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Humanitarian Extraordinaire

Chaney once worked with Albert Schweitzer.

In more than a half-century as a globe-traveling humanitarian, working with everyone from Nobel Peace Prize winner Albert Schweitzer (1875–1965) to the legendary “jungle doctor” Thomas A. Dooley (1927–61), Verne E. Chaney Jr. ’48 had a profound impact on the lives of countless needy people in severely underserved corners of the world.

Chaney died on Feb. 12 in Red Bank, New Jersey. He was 94.

At the outbreak of the Korean War in 1950, Chaney left his surgical residency at Johns Hopkins to volunteer for service as a battalion surgeon, becoming one of the most highly decorated physicians of the conflict. He earned a Purple Heart for wounds he received in the 1951 Battle of Heartbreak Ridge while rescuing a wounded soldier trapped in a minefield. He also received a Silver Star for gallantry, a Bronze Star for valor and a French Croix de Guerre.

After the war, he began his humanitarian career by volunteering as the first director and chief surgeon at Hópital Albert Schweitzer in Haiti, built by others in honor of the renowned physician. Chaney then went to Africa to work for Schweitzer himself at the hospital he had founded in Lambaréné in what now is Gabon.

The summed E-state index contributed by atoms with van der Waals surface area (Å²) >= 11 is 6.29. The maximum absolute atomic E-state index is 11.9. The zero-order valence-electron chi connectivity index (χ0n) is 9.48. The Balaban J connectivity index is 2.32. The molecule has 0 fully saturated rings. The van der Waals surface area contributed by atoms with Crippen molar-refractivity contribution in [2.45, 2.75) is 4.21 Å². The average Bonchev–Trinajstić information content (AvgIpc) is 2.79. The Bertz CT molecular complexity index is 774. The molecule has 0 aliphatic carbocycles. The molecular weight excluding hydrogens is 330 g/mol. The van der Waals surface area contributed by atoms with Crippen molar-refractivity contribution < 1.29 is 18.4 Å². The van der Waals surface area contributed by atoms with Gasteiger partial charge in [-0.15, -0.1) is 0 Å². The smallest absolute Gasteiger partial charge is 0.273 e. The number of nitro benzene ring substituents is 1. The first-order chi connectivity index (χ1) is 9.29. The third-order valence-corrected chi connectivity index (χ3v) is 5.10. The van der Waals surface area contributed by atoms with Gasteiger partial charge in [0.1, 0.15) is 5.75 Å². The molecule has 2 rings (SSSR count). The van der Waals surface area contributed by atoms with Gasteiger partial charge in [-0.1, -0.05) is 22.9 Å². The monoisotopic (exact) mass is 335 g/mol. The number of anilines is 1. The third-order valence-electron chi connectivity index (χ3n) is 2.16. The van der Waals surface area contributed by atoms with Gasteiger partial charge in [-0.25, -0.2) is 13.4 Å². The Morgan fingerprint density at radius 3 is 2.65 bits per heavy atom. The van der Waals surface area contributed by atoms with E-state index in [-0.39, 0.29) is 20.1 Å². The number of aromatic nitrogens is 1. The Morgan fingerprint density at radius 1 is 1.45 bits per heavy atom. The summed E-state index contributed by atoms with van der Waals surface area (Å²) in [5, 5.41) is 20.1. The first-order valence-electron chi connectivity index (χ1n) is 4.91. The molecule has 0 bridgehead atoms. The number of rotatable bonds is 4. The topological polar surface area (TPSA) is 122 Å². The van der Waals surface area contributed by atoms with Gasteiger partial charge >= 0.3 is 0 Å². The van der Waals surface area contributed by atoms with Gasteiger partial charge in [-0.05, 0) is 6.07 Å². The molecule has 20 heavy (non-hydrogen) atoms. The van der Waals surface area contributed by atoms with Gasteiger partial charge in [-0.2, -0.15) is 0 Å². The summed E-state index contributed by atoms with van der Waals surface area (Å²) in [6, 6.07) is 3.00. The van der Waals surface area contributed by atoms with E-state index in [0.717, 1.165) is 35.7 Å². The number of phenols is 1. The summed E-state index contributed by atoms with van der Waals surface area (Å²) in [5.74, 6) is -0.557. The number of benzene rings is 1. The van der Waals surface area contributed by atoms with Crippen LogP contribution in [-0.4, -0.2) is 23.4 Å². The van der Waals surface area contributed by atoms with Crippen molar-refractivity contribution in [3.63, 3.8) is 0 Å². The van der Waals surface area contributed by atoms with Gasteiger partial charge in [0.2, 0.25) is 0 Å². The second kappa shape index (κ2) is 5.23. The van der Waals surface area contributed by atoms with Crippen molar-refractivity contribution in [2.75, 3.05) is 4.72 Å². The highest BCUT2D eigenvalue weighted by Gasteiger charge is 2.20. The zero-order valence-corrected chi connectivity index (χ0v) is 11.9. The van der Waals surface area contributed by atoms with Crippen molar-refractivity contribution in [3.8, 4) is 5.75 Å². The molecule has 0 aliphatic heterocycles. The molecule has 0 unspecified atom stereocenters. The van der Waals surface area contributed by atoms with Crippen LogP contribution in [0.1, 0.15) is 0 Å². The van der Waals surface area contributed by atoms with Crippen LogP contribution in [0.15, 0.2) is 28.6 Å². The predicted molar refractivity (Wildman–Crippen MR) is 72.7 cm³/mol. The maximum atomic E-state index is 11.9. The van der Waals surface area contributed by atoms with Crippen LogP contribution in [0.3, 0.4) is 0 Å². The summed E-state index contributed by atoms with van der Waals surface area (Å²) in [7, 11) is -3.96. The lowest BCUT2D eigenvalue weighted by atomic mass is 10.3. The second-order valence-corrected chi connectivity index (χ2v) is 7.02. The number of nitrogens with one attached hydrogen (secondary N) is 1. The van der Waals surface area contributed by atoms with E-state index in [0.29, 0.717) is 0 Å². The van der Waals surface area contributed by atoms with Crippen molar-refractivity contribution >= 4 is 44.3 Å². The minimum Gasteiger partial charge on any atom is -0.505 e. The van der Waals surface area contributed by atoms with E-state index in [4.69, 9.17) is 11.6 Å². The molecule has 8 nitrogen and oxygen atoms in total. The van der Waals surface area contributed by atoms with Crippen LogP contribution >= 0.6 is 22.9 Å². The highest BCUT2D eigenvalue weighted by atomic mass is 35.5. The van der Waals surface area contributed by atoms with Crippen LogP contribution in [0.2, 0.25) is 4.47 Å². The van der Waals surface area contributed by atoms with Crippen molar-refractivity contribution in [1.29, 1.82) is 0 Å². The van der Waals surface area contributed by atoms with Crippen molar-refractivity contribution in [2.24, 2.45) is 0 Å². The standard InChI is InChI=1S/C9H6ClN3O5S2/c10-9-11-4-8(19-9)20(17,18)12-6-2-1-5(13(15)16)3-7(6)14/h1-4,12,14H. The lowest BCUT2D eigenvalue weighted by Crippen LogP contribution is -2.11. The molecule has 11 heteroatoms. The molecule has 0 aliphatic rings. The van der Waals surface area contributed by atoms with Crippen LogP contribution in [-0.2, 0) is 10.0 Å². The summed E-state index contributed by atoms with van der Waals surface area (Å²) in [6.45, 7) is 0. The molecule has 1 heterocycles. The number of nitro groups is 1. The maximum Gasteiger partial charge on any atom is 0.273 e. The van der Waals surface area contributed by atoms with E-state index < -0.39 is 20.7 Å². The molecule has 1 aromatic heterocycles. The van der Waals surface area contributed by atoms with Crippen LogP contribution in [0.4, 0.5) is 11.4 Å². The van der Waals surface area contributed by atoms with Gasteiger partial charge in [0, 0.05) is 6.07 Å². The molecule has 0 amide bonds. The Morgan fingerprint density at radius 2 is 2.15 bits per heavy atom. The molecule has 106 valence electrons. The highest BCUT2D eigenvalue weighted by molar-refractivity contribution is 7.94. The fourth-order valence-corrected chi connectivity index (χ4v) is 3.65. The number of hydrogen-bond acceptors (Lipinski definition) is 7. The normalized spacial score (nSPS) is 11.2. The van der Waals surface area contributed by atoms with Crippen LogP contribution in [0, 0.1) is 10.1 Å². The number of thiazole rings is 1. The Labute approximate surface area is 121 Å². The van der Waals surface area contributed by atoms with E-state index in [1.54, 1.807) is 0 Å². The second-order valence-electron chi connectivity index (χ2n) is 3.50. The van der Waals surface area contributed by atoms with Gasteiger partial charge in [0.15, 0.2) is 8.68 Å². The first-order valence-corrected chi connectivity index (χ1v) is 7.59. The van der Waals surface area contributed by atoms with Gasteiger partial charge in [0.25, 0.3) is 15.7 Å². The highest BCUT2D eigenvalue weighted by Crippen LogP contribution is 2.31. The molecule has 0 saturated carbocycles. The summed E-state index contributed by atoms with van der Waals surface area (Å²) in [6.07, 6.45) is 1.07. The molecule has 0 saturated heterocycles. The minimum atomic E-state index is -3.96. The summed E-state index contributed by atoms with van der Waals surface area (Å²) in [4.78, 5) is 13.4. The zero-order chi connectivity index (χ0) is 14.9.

In 1960, Chaney volunteered as a surgeon and field consultant with Dooley in Vietnam and Cambodia. Following Dooley’s untimely death from cancer, Chaney gave up a lucrative private surgical practice to help create the Dr. Tom Dooley Foundation. In 1971, he established its international arm, Dooley Intermed International.

Heading these organizations for 53 years, Chaney initiated, managed and supported a broad range of medical aid programs in 14 nations throughout Southeast Asia and elsewhere. His foundations conducted landmark population and health surveys while educating and training thousands of local physicians, nurses, physical therapists, technicians and community health workers.

Among the accolades Chaney earned were Laos’ highest civilian award, the Order of the Million Elephants and the White Parasol, and the first Sir Edmund Hillary Humanitarian Award from The Explorers Club in New York.

In a statement on his efforts, Chaney asserted: “The task is never done—though battles are won—the war against hunger, disease and ignorance is unending and must be fought .... by men and women united by a consciousness of the brotherhood of man.”

Humanitarian Extraordinaire